The tunnel seemed incredibly dark after the bright sunshine outside…I was a bit apprehensive, but I held on tight to my Grandpa’s hand and walked forwards into the inky blackness… I could hear fairground music coming from somewhere ahead, but instead of cheering me up, I just felt sick, and apprehensive.
It was 1969 and I was 7 years old; enjoying a day out with my grandparents visiting Southsea Model Village. It’s very secluded, with high walls, built on the remnants of Lumps Fort, a Victorian shore defence used up until the end of World War I. I had a lovely time, exploring the little houses, and climbing the hill to the model castle which overlooked the sparkling waters of the Solent and the Isle of Wight.
It was really hot so we went down the 100ft Rifleman’s Tunnel to cool down for a few minutes. It leads down through the hill to a miniature fairground display; the sound of the fairground organ music floated up the tunnel as we walked down the slope.
My grandparents were looking at the displays, but my gaze was fixed on a dummy dressed in a soldier’s uniform with a thick overcoat over the top; he was a bit too realistic for my liking, with a bloodstained and dirty face. I looked away…but felt compelled to glance back after a minute or so…and he had moved! He was a few feet away from his original spot; I was scared stiff and ran as fast as I could back up the tunnel!
I completely forgot this incident until one summer in the mid 1990’s; I had two young children of my own and one summer’s day, I took them to visit the model village… Time stood still as we walked into the secluded garden; it hadn’t changed at all, and felt like a place from another era.
As they explored, the boys discovered the Rifleman’s Tunnel and of course, hurtled down to investigate. I was reluctant to chase them-I didn’t like tunnels-and the eerie sound of the fairground music floating up was making me feel really nervous. However, after five minutes of calling, I had no choice, I had to follow them. I took a deep breath, and walked into the semi darkness. The further I walked, the more scared I became, but I had to find the boys.
The tunnel opened out into the brick lined vault with the same displays; and of course as soon as I appeared, the boys shot off past me and ran back out into the sunshine, the echoes of their laughter ringing in my ears. I was alone-or was I?
As I turned to follow them my breath caught in my throat as I saw him. The soldier was stood in the corner to the right of the tunnel-the memories flooded back and my heart was pounding in my chest. I was terrified and about to flee when something made me stop. I stood and stared at him, taking in the details of his appearance. He was very young; his filthy uniform was ill fitting, the overcoat miles too big and hanging off his thin frame. His face was dirty and covered in scrapes with blood mixing in with the dirt. His hands just hung by his sides, these too were covered in scrapes, the nails broken and black, as though he had been scrabbling out of a muddy hole. His eyes were open but unfocused as though he was exhausted beyond his endurance. As I watched he took three steps forwards and looked directly at me; he opened his mouth as if to speak, but nothing came out. I had the strongest impression that he somehow remembered me from that other summer’s day, so long ago, and even that perhaps he had been waiting for me to come back. Another step forward and he raised his hands as if to plead for help-and then vanished into thin air…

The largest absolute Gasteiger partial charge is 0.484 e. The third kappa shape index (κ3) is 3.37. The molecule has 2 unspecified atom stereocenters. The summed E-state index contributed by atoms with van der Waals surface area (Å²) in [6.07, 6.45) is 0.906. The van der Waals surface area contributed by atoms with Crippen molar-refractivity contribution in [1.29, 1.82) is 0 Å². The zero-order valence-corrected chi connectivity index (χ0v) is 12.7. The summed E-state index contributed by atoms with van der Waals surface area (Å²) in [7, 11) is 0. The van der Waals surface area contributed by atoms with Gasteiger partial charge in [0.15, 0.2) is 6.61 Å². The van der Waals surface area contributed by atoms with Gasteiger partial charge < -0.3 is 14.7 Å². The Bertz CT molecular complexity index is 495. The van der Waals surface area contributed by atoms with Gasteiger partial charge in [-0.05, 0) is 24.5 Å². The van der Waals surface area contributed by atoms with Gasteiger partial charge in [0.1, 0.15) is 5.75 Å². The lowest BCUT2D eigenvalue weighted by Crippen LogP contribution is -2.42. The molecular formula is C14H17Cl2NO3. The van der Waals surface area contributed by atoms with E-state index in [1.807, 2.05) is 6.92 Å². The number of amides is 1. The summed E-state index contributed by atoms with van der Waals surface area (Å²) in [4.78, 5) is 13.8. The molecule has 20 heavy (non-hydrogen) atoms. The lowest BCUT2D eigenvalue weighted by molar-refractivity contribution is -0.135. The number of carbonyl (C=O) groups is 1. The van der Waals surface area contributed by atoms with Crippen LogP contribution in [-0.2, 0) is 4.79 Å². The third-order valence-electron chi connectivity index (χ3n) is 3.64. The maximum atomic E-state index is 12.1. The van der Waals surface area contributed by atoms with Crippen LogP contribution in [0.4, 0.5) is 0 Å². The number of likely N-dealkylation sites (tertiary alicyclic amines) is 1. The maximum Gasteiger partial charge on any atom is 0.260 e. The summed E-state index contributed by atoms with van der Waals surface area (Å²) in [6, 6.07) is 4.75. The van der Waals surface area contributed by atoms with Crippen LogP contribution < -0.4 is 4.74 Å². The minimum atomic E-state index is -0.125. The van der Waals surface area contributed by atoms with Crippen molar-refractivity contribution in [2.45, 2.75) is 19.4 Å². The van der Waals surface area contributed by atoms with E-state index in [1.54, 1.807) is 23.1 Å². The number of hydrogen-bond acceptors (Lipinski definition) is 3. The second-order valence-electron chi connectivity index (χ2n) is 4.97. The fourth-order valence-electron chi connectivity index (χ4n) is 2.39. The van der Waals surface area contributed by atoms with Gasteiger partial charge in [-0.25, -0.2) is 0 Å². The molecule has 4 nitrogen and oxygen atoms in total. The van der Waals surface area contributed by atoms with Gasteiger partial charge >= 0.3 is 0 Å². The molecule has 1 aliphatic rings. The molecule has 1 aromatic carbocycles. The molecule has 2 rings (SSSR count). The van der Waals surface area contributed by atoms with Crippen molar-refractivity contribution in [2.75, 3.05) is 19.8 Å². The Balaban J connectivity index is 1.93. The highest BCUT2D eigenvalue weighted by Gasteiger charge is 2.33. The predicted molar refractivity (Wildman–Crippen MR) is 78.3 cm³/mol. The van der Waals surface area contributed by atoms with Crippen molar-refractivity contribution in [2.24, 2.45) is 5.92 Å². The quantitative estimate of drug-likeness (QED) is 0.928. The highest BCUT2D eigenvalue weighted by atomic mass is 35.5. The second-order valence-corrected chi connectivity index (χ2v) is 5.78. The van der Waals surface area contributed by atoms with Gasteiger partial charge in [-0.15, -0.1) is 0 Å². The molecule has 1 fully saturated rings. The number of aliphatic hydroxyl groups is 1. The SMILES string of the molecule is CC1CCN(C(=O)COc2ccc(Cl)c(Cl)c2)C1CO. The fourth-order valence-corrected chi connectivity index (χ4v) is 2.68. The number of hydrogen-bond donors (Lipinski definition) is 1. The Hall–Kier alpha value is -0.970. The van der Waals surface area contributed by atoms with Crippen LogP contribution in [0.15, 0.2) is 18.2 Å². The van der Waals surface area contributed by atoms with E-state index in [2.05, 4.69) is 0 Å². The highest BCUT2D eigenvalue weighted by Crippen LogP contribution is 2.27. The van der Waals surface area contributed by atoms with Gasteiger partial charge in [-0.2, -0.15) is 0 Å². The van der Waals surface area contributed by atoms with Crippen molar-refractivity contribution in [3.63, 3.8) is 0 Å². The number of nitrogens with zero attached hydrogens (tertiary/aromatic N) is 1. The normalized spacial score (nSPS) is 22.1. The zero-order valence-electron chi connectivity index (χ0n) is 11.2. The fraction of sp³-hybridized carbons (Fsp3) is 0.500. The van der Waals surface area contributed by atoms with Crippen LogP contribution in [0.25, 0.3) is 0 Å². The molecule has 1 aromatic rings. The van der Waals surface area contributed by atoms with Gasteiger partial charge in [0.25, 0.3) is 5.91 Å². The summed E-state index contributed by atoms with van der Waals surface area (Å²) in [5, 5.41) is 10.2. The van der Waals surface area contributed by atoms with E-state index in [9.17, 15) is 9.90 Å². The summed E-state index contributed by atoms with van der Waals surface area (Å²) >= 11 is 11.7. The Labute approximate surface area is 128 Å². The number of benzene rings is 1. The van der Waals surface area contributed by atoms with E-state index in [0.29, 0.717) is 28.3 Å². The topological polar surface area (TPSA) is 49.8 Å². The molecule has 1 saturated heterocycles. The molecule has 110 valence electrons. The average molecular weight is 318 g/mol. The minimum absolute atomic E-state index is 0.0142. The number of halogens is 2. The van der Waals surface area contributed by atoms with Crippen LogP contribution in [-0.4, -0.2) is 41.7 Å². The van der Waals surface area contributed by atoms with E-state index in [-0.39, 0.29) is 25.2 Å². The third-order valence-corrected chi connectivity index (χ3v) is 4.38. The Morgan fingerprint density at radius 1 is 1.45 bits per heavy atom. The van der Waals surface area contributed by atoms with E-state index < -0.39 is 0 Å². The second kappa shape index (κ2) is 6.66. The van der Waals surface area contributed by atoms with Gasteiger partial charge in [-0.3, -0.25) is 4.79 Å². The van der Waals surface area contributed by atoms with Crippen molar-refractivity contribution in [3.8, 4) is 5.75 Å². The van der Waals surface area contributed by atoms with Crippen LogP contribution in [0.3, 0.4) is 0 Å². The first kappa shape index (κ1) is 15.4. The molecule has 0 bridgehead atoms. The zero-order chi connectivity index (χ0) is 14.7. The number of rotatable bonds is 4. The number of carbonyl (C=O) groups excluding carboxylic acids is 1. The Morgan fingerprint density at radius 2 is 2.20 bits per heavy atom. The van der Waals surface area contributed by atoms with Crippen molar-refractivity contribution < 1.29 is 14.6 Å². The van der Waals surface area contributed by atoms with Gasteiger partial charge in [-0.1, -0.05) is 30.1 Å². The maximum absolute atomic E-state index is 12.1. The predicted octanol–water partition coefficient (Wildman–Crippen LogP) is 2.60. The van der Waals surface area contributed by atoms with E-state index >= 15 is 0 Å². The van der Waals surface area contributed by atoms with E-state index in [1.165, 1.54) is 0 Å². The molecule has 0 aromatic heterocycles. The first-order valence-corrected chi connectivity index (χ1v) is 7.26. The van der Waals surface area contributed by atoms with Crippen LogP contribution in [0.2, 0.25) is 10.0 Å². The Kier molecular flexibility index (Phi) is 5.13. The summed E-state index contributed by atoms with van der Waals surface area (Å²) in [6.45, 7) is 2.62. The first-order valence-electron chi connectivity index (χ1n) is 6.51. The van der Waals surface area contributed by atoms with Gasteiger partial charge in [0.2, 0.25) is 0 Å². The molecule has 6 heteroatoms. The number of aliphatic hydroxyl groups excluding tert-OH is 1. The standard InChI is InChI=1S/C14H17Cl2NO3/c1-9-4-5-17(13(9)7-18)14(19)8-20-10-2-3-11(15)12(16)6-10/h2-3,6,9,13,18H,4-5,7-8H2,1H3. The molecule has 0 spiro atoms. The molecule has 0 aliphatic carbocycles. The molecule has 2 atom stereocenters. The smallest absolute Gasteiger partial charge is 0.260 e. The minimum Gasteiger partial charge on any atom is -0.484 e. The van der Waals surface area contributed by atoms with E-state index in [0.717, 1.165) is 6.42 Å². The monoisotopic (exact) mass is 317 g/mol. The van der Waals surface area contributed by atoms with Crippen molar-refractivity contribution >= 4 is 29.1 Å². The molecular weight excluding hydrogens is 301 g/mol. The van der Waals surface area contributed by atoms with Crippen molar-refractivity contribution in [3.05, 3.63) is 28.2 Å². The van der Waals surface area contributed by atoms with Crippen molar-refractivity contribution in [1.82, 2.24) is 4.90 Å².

I slowly walked back up the tunnel to the warmth of the sunshine and the sound of the children playing, collapsed onto a bench and sobbed. I will probably never know who he was or why he was down there, but as a mother and a human being I felt an overwhelming desire to ‘do something’ to try and help before I left, so I offered up a prayer to whoever might be listening to come and ‘rescue’ him.
Although I have been back many times since then the soldier has not reappeared, so perhaps he is at rest now…I hope so.
Southsea Model Village was built on the site of Lumps Fort, which was originally constructed between 1859 and 1869 for the defence of Portsmouth, located towards the eastern end of Southsea promenade. By 1902 it was armed as a coastal battery but the guns were removed in 1906. The fort was armed once more in 1914 as a beach defence battery and mounted a 6-pounder Hotchkiss heavy anti-aircraft gun. It was demolished at the end of the First World War, however, it was still in use by the military right up until the end of the Second World War; in particular, the SBS used it for training. The outline is still visible and websites such as Google Earth show it very clearly. In addition to the Model Village there is also an extensive rose garden on the site.
Although today this a beautiful and peaceful location, it was a rough and disreputable place back in the late Victorian period, somewhere that you would think twice about venturing out to for fear of being robbed, mugged or worse…
©Michelle Jones 2012